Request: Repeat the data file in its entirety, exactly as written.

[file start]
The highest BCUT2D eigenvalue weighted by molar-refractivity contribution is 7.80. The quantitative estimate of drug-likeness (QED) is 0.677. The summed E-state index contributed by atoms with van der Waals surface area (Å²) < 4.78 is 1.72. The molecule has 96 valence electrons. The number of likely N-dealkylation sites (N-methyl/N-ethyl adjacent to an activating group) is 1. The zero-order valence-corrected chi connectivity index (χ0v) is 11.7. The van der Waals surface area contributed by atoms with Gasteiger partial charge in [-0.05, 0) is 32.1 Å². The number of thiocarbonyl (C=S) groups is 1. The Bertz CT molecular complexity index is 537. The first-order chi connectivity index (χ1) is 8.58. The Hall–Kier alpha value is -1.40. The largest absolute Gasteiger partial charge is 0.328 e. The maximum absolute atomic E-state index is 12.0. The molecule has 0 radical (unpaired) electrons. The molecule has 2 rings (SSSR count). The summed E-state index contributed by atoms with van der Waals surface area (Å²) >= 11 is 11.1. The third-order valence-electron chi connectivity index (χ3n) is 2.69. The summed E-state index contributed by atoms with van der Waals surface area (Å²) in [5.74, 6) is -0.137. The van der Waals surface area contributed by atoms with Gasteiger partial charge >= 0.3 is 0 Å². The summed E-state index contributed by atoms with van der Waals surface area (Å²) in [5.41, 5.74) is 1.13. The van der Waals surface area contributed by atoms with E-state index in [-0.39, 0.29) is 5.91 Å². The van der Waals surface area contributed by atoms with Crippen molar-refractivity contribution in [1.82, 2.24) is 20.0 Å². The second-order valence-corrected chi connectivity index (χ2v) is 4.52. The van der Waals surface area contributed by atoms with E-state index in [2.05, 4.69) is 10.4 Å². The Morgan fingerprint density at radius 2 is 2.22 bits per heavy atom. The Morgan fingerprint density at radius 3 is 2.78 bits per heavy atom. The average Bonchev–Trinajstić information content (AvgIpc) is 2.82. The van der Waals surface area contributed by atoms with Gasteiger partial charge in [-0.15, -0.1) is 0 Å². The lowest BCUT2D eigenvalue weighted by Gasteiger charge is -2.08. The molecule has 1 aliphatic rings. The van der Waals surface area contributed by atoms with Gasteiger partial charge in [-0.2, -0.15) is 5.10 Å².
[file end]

The highest BCUT2D eigenvalue weighted by molar-refractivity contribution is 7.80. The quantitative estimate of drug-likeness (QED) is 0.677. The summed E-state index contributed by atoms with van der Waals surface area (Å²) < 4.78 is 1.72. The molecule has 96 valence electrons. The number of likely N-dealkylation sites (N-methyl/N-ethyl adjacent to an activating group) is 1. The zero-order valence-corrected chi connectivity index (χ0v) is 11.7. The van der Waals surface area contributed by atoms with Gasteiger partial charge in [-0.05, 0) is 32.1 Å². The number of thiocarbonyl (C=S) groups is 1. The Bertz CT molecular complexity index is 537. The first-order chi connectivity index (χ1) is 8.58. The Hall–Kier alpha value is -1.40. The largest absolute Gasteiger partial charge is 0.328 e. The maximum absolute atomic E-state index is 12.0. The molecule has 0 radical (unpaired) electrons. The molecule has 2 rings (SSSR count). The summed E-state index contributed by atoms with van der Waals surface area (Å²) >= 11 is 11.1. The third-order valence-electron chi connectivity index (χ3n) is 2.69. The summed E-state index contributed by atoms with van der Waals surface area (Å²) in [5.74, 6) is -0.137. The van der Waals surface area contributed by atoms with Gasteiger partial charge >= 0.3 is 0 Å². The summed E-state index contributed by atoms with van der Waals surface area (Å²) in [5.41, 5.74) is 1.13. The van der Waals surface area contributed by atoms with E-state index in [-0.39, 0.29) is 5.91 Å². The van der Waals surface area contributed by atoms with Crippen molar-refractivity contribution in [1.82, 2.24) is 20.0 Å². The second-order valence-corrected chi connectivity index (χ2v) is 4.52. The van der Waals surface area contributed by atoms with E-state index in [2.05, 4.69) is 10.4 Å². The Morgan fingerprint density at radius 2 is 2.22 bits per heavy atom. The Morgan fingerprint density at radius 3 is 2.78 bits per heavy atom. The average Bonchev–Trinajstić information content (AvgIpc) is 2.82. The van der Waals surface area contributed by atoms with Gasteiger partial charge in [-0.15, -0.1) is 0 Å². The lowest BCUT2D eigenvalue weighted by Gasteiger charge is -2.08. The molecule has 1 aliphatic rings. The van der Waals surface area contributed by atoms with Gasteiger partial charge in [-0.2, -0.15) is 5.10 Å².